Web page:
There’s a coming tide of VR peripherals on the horizon, and haptic gloves represent a compact, and (relatively) cost-efficient solution among the multi-pronged challenge that is VR input.
While infrared depth cameras like Leap Motion and Microsoft Kinect can facilitate some pretty convincing skeletal tracking nowadays, allowing the user to enter virtual spaces as never before, we find ourselves asking this: what about feeling inside those spaces? We take a look at two different haptic gloves approaches to determine just that.
Still at the crowdfunding stage but quickly gaining traction among would-be backers, Gloveone was created to enable users to feel and touch virtual objects using tiny actuators, 10 in total for each glove.
Data from these ‘haptic points’ are transferred either by a low-latency USB connection, or via the glove’s Bluetooth module that sips from an 800mAh onboard battery, giving the glove an alleged 4 hours of battery life.
The Spain based NeuroDigital Technologies says the actuators on Gloveone “vibrate independently at different frequencies and intensities, reproducing accurate touch sensations.” The key words here are ‘touch sensations’, because Gloveone doesn’t really reproduce touch itself, but an approximative force that acts as a placeholder for touch-based interactions.
The Gloveone doesn’t entirely rely on its 9-axis IMU hidden behind the logo though, but rather uses it in concert with commercial sensors including Leap Motion and Intel RealSense. Because hand tracking isn’t perfect yet, this gives the user a more stable interaction to count on when ‘touching’ virtual objects.
At $199 for single glove, and $395 for two, getting to be apart of the early stages of VR touch interaction doesn’t sound nearly as expensive as we thought, especially if you already have a Leap Motion on hand (no pun intended).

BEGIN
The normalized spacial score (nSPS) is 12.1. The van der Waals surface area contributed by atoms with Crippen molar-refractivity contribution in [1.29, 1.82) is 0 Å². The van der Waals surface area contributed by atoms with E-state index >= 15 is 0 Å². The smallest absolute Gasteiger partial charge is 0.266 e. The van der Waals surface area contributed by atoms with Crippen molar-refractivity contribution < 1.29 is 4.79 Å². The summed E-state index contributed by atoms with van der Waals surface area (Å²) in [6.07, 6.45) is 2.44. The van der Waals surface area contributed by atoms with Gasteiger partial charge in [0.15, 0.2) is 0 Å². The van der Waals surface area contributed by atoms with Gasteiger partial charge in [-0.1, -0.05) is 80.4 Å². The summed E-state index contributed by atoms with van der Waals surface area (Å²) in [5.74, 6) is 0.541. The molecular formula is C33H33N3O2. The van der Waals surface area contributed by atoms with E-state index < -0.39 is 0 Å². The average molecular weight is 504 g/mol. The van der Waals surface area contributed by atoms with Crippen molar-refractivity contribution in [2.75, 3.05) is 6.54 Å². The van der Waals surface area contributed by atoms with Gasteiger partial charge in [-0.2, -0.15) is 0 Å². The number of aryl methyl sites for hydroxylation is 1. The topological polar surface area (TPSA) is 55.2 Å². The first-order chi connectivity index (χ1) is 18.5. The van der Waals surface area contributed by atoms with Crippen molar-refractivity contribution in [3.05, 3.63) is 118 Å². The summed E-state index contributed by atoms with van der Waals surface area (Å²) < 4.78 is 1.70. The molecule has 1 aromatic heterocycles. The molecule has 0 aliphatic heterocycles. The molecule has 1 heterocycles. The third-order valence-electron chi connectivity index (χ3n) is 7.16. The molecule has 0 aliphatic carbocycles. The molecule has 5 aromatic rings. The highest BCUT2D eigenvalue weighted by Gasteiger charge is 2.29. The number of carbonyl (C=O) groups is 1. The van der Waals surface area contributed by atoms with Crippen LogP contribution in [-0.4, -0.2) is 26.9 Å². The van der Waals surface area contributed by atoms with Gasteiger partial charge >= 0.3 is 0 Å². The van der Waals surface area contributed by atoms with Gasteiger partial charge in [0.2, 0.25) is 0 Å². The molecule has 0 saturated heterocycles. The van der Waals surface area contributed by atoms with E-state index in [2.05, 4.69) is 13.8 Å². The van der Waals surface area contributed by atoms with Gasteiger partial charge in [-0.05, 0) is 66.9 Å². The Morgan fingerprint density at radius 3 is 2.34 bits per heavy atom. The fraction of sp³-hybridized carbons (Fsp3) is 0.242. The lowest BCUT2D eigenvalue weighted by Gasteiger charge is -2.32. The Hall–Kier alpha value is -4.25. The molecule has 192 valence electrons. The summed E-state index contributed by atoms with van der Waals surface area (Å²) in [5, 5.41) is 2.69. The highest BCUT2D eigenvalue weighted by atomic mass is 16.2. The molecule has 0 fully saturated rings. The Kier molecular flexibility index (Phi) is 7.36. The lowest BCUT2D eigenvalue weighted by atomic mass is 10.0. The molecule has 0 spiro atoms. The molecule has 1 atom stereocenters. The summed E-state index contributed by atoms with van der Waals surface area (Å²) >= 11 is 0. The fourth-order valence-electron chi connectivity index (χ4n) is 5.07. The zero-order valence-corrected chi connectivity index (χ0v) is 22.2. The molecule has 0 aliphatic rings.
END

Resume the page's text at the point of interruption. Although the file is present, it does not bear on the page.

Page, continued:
Virtuix, as in the same company that produces the Virtuix Omni VR treadmill, have put a lot of focus on VR locomotion, but recently the company has delved into haptic gloves as well. Virtuix sponsored a team of students at Rice University to create a haptic glove prototype, the very punny Hands Omni (get it, hands on me).
To approximate touch, the glove uses inflatable mini-bladders that give a sense of pressure to the hand when touching a virtual objects. How effective this is compared to mini-rumble actuators, we can’t say for sure, but the team maintains that the Hands Omni is still at “Google Cardboard level” in terms of development and miniaturization.
The Hands Omni is very interesting in its use of bladders to create an actual sense of physical pressure on the hand—a closer one-to-one than what amounts to mini-rumble packs—but in a device that relies on air compression to drive interactions, tightening up latency will still a very large hurdle to overcome if the project wants to keep moving forward.
Although a promising start, Virtuix says they won’t be diverting any resources from their other projects at the moment “or have any plans to commercialise it at this time.”
As the aphorism goes “seeing is believing, but touching is truth.”